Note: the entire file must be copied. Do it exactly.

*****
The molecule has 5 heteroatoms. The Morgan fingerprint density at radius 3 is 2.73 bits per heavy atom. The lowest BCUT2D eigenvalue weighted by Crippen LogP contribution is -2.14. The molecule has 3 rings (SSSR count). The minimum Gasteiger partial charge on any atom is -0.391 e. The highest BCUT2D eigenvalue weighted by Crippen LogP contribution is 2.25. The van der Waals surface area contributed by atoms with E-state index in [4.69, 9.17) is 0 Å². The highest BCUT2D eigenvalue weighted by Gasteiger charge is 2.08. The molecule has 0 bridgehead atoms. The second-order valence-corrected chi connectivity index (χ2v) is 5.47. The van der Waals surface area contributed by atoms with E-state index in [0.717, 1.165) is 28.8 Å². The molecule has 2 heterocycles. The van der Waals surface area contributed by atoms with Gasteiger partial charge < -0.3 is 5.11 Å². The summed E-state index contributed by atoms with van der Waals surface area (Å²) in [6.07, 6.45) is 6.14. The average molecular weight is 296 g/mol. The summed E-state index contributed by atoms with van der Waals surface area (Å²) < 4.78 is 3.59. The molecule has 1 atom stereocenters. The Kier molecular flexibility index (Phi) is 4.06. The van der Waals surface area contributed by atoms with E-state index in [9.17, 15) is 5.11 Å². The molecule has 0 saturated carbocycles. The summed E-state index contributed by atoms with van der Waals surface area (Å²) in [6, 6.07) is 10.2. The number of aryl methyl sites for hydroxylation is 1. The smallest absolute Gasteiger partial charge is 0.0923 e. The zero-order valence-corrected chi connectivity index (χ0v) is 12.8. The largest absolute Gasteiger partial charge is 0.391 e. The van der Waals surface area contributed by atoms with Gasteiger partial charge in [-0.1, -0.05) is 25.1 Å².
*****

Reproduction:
The molecule has 5 heteroatoms. The Morgan fingerprint density at radius 3 is 2.73 bits per heavy atom. The lowest BCUT2D eigenvalue weighted by Crippen LogP contribution is -2.14. The molecule has 3 rings (SSSR count). The minimum Gasteiger partial charge on any atom is -0.391 e. The highest BCUT2D eigenvalue weighted by Crippen LogP contribution is 2.25. The van der Waals surface area contributed by atoms with E-state index in [4.69, 9.17) is 0 Å². The highest BCUT2D eigenvalue weighted by Gasteiger charge is 2.08. The molecule has 0 bridgehead atoms. The second-order valence-corrected chi connectivity index (χ2v) is 5.47. The van der Waals surface area contributed by atoms with E-state index in [0.717, 1.165) is 28.8 Å². The molecule has 2 heterocycles. The van der Waals surface area contributed by atoms with Gasteiger partial charge < -0.3 is 5.11 Å². The summed E-state index contributed by atoms with van der Waals surface area (Å²) in [6.07, 6.45) is 6.14. The average molecular weight is 296 g/mol. The summed E-state index contributed by atoms with van der Waals surface area (Å²) < 4.78 is 3.59. The molecule has 1 atom stereocenters. The Kier molecular flexibility index (Phi) is 4.06. The van der Waals surface area contributed by atoms with E-state index in [9.17, 15) is 5.11 Å². The molecule has 0 saturated carbocycles. The summed E-state index contributed by atoms with van der Waals surface area (Å²) in [6, 6.07) is 10.2. The number of aryl methyl sites for hydroxylation is 1. The smallest absolute Gasteiger partial charge is 0.0923 e. The zero-order valence-corrected chi connectivity index (χ0v) is 12.8. The largest absolute Gasteiger partial charge is 0.391 e. The van der Waals surface area contributed by atoms with Gasteiger partial charge in [-0.1, -0.05) is 25.1 Å².